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Support for Government Mandates High and Increasing Over Time, Survey Finds
Persistent percentage of the population uninterested or uncertain about getting the COVID-19 vaccine
Persistent percentage of the population uninterested or uncertain about getting the COVID-19 vaccine

By Megan Schumann, Rutgers University Communications

As the coronavirus Delta variant surges throughout the country and mask and vaccine mandates are being considered, a new national survey finds that almost 20 percent of Americans say it is unlikely that they will get the COVID-19 vaccine.

The study, conducted by Rutgers and other universities throughout the country, found that almost 15 percent of people eligible for a COVID-19 vaccine say they are “extremely unlikely” to get the shot while another 4.5 percent say they are “somewhat” unlikely to get vaccinated.

“As the remaining unvaccinated population becomes increasingly difficult to reach, vaccination rates are slowing down," said co-author Katherine Ognyanova, an associate professor of communication at Rutgers’ School of Communication and Information."

At the same time, however, a growing number of those surveyed believe that the government should mandate vaccination, ranging between 61 percent and 70 percent depending on the circumstances.

“As the remaining unvaccinated population becomes increasingly difficult to reach, vaccination rates are slowing down," said co-author Katherine Ognyanova, an associate professor of communication at Rutgers’ School of Communication and Information who is part of a coalition of researchers from Rutgers-New Brunswick, Northeastern, Harvard and Northwestern universities. “Yet, the new and more infectious disease variants are causing a surge in cases. This may cost us more lives and delay the end of the pandemic beyond what we were hoping for.”

Sixty-four percent of 20,699 Americans polled from all 50 states and the District of Columbia between June 9 and July 7 supported government mandates compared to the 62 percent of those surveyed in April and May.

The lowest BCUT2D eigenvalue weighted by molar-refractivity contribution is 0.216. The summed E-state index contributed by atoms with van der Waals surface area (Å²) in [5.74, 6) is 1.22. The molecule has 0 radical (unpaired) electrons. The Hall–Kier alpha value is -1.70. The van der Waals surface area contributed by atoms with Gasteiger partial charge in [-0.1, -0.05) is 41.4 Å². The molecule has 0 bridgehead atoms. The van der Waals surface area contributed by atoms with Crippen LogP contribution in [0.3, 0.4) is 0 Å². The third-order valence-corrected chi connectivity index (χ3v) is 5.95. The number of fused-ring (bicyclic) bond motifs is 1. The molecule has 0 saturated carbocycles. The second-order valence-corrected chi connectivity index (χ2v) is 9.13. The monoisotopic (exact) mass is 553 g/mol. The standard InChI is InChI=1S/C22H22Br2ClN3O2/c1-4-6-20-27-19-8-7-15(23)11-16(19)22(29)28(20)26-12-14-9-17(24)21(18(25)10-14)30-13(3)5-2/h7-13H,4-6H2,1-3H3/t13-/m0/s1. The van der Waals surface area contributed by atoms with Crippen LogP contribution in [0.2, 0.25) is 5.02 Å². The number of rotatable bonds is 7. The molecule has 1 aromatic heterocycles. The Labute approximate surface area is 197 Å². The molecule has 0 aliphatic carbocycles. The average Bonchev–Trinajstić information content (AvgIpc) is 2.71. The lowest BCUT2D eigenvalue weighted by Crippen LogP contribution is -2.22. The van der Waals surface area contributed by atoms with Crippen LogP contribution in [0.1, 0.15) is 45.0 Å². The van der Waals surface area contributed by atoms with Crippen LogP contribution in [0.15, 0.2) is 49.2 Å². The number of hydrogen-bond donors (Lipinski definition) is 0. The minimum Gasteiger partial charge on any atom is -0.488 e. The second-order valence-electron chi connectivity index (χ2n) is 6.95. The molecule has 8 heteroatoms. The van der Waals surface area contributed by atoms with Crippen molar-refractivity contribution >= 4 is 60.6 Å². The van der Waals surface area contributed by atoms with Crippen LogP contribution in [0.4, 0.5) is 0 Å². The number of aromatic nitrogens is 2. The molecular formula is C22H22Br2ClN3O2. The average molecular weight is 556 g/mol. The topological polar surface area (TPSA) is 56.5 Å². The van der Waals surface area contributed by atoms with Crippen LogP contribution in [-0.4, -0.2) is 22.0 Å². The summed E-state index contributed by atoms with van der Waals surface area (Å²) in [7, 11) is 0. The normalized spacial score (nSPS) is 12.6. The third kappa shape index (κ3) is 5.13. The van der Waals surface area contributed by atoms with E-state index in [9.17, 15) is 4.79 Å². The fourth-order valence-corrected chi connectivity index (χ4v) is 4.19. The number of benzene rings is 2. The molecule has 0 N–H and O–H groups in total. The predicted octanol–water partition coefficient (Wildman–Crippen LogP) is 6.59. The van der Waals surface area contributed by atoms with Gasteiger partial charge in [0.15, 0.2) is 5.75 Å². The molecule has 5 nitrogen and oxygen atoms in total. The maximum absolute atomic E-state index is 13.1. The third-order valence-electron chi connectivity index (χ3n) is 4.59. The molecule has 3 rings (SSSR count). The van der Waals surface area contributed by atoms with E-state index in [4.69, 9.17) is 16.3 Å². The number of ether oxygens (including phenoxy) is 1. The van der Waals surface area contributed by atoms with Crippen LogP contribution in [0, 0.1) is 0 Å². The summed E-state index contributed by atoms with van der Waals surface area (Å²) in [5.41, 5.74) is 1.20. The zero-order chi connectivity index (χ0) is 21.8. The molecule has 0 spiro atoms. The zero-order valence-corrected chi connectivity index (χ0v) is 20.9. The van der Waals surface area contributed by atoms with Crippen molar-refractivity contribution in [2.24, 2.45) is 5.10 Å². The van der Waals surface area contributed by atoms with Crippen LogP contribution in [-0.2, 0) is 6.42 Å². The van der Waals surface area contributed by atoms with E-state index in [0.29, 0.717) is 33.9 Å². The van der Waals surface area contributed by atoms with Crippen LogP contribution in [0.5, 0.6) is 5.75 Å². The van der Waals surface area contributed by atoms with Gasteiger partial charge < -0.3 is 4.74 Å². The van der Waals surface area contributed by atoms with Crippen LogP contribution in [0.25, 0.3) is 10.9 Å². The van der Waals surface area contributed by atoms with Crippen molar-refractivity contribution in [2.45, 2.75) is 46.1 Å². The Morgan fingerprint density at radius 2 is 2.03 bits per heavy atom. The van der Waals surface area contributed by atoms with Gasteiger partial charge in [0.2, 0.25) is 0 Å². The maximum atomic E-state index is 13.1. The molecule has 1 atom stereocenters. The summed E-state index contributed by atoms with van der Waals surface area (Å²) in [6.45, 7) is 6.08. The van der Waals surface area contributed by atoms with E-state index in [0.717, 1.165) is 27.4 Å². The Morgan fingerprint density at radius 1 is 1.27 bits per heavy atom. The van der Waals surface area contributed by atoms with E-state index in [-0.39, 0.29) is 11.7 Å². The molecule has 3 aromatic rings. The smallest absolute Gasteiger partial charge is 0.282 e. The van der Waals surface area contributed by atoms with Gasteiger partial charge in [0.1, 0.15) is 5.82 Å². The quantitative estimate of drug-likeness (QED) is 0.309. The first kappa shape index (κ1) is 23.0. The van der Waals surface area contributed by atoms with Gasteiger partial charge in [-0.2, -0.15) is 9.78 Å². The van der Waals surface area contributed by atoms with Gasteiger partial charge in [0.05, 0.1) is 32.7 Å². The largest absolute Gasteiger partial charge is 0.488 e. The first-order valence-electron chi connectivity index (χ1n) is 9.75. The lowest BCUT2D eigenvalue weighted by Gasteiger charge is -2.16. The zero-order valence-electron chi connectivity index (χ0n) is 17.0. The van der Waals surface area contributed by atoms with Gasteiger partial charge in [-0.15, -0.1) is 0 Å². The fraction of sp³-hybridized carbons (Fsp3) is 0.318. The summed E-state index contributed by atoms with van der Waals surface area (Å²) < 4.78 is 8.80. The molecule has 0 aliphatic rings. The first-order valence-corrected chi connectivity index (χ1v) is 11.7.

In New Jersey, 72.7 percent of residents support requiring a COVID-19 vaccine; 73 percent support a vaccine to get on an airplane; 70.2 percent support making vaccine mandatory in elementary and secondary schools; and 72.4 percent support a vaccine to return to college.

Republicans are the only group that does not support a universal mask mandate, according to the study that found only 45 percent of those surveyed believed a mandate was appropriate. Others subgroups, broken down by gender, race, age, education, income and geography supported vaccine mandates to get on an airplane or return to school.

In New Jersey, 72.7 percent of residents support requiring a COVID-19 vaccine; 73 percent support a vaccine to get on an airplane; 70.2 percent support making vaccine mandatory in elementary and secondary schools; and 72.4 percent support a vaccine to return to college.

Majorities of respondents in nearly all states approve of the four types of mandates considered. Exceptions include Arkansas, Wyoming, North Dakota, South Dakota and Idaho, where more residents did not support making vaccines mandatory in schools.

The COVID States Project is a joint project of the School of Communication and Information at Rutgers University-New Brunswick, the Network Science Institute of Northeastern University, the Shorenstein Center on Media, Politics and Public Policy of Harvard University and Harvard Medical School, and the Department of Political Science and Institute for Policy Research at Northwestern University. 

The consortium has released 58 reports and charted public opinion related to COVID-19 topics since April 2020. It is the largest ongoing national survey tracking people’s opinions and behavior during the pandemic.

The report can be viewed here.

Learn more about the Communication Department at the Rutgers School of Communication and Information on the website

This article originally appeared in Rutgers Today on July 30, 2021. 

 

 

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